FAQs

Location of Birmingham (EGBB)

Birmingham is located 5 nautical miles east of the city of Birmingham. The M42 Motorway runs north to south approximately 1.5 nm east of the aerodrome, and the M6 Motorway runs North West – South East approximately 3 nm north of the aerodrome. The M40/M42 interchange is within the CTR SFC-4500’.

What is the Importance of 0010 “Birmingham Listening Out” Squawk

The 0010 Squawk can be used to monitor aircraft remaining outside controlled airspace listening out to 123.980. Please note:

  • Pilots are to remain outside controlled airspace
  • Pilots are not in receipt of an ATC service
  • Pilots are to select mode Charlie on their transponders on the current Birmingham QNH
  • Keep 0010 selected until clear of the lateral limits of Birmingham CAS, including the CTA
  • Pilots may be addressed by ATC in order to assist with identification if required.

Transiting Birmingham Controlled Airspace

If you are a private pilot who has never flown near controlled airspace, the task can seem daunting at the first step. In reality it is very straightforward and very simple. Birmingham has no entry or exit lanes.

Why does Birmingham have Controlled Airspace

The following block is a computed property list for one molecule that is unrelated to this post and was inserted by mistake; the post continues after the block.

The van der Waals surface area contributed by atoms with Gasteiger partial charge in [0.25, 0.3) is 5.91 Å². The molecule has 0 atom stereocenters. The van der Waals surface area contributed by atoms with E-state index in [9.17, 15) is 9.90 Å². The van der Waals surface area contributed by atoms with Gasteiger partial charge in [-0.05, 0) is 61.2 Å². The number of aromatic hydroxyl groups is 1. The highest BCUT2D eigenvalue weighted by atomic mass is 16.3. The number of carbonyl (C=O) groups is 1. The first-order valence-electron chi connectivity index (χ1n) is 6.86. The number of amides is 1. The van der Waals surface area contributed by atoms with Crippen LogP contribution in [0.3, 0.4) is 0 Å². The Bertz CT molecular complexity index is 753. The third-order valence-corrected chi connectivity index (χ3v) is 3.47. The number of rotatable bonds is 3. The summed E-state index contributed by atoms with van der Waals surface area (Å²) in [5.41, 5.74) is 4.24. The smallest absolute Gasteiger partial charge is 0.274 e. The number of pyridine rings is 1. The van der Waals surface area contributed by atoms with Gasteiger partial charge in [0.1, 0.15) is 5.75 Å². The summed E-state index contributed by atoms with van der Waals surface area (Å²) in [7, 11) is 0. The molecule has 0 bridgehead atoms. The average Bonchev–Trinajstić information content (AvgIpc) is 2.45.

Birmingham has controlled airspace (CAS) to protect commercial IFR traffic operating 24 hours a day, 7 days a week, 365 days a year. In this airspace, aircraft are vectored in the most safe and expeditious way to get them onto an airway, normally via a Standard Instrument Departure. There are also Noise Preferential Routes (NPR’s) to avoid overflying large settlements, particularly at night time. CAS also protects inbound aircraft positioning for final approach and landing. You will find most controlled airspace has odd shapes to facilitate the above. Aircraft flying in controlled airspace must be in radio contact at all times, and can only enter once cleared to do so by the controller.

I wish to Remain Outside Controlled Airspace, do I have to talk to anyone?

No. However, if you want a Basic or Traffic Service you can contact various ATC units. You can contact Birmingham on 123.980 but this is the primary approach frequency for Birmingham and we can be very busy. Be aware that the Class G airspace between the Birmingham CTA and the East Midlands CTA can be very busy, as there are a large number of aircraft that use this portion of airspace to transit between the north and south and vice versa. East Midlands do offer a LARS service on 134.180, Shawbury operate a LARS on 133.150, as well as Brize Norton on 124.275. London Information operate on 124.750.

Navigating around Birmingham controlled airspace

Being in the centre of the country and having various motorways in the vicinity, Birmingham has plenty of VRP’s in the area. EGBB VRPs

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